Last April, the last European Union (EU) member states implemented Article 13 of the Directive on privacy and electronic communications (2002/58/EC).

The first paragraph of Article 13 states that sending commercial email messages is only allowed if recipients have given their prior consent. In the media, the Article has been referred to as the "opt-in directive." In reality, the directive has a very soft approach to opt-in, allowing for several types of exemptions that make it possible to send marketing messages via email without having to first ask for permission.

What's the state of email marketing in the EU a year later? According to Petter Rindforth, head of the IT law department at Groth & Co and arbitrator at the World Intellectual Property Organization (WIPO), the number of legal queries on email marketing has actually increased after the introduction of the directive.

"Naturally, the directive itself has raised the general awareness amongst companies, but the complexity of Article 13 is also a reason for the growing number of questions," Rindforth states.

In my view, the initial intent of this supposedly "soft" opt-in approach has backfired. However, being a strong opt-in advocate, I think it has backfired in a good way. Because of the exemptions that are supposed to make it easier for companies to conduct traditional, unsolicited direct marketing via email, in reality email marketers are now forced to adopt a stricter opt-in policy than ever before.

Let me explain why. First, let's look at the directive and what it says about email marketing in Article 13:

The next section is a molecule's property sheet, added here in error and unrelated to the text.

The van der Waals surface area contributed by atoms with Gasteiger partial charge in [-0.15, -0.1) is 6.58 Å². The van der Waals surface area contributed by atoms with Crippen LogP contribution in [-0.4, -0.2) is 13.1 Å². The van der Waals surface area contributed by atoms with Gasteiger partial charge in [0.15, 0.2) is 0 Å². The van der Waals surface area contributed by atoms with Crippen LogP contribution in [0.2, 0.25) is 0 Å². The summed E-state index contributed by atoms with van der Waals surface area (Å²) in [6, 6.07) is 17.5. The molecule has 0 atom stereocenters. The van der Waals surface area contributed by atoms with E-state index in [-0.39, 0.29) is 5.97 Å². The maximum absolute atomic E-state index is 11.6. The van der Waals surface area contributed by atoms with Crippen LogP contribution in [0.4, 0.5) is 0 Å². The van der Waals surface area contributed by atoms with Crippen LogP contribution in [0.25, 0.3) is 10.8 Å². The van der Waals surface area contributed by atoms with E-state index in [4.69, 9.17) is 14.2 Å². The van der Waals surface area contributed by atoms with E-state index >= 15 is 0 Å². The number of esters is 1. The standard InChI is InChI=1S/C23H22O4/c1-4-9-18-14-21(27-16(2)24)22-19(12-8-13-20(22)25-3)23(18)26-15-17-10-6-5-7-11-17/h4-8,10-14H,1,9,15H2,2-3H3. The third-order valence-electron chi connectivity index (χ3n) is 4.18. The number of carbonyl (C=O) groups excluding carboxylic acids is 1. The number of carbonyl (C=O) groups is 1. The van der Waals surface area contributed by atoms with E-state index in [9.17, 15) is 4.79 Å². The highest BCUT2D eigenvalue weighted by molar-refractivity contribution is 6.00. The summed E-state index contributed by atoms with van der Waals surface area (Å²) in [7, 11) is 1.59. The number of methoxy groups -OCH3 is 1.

• Email marketing messages can only be sent to natural persons (consumers) who have given their prior consent (opt-in).

  • If there is an existing customer relationship and said customer has not initially refused commercial contact via email, a seller of a product or a service has the right to market to the customer its own similar products or services. In this case, the sender has to offer the recipient a free-of-charge and an easy-to-use mechanism to say no to future emails (opt-out).

  • It is OK to send commercial messages to legal persons (business owners and employees) without prior consent. In this case, the sender also has to offer the recipient a free-of-charge and an easy-to-use mechanism to say no to future emails (opt-out).

  • It is prohibited to disguise or conceal the identity of the sender in a commercial email message.

  • It is prohibited not to include a valid address to which the recipient can send a request that further communications cease.

Does the directive make email marketing less complicated for marketers than it was before its implementation? Based on how the media has reported it, the answer is yes.

The directive has made email marketing more complicated in Europe, as it raises the following questions:

  • What is the definition of an existing relationship? Since it is not defined in the directive, how can a marketer know when an existing relationship ceases to exist? After one month, six months, three years? Does the term existing relationship have different meanings in different EU member states?

  • What is the definition of a similar product or service? Since it is not defined in the directive, how can a marketer know when the product is similar enough to allow her to send an opt-out-based campaign?

  • When is someone a natural or legal person? Will a commercial business-to-consumer (B2C) email message sent to a person's work email address break the law?

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Mattias Durnik is a global marketing analyst with L-Soft (, at its headquarters in Stockholm, Sweden. Reach him at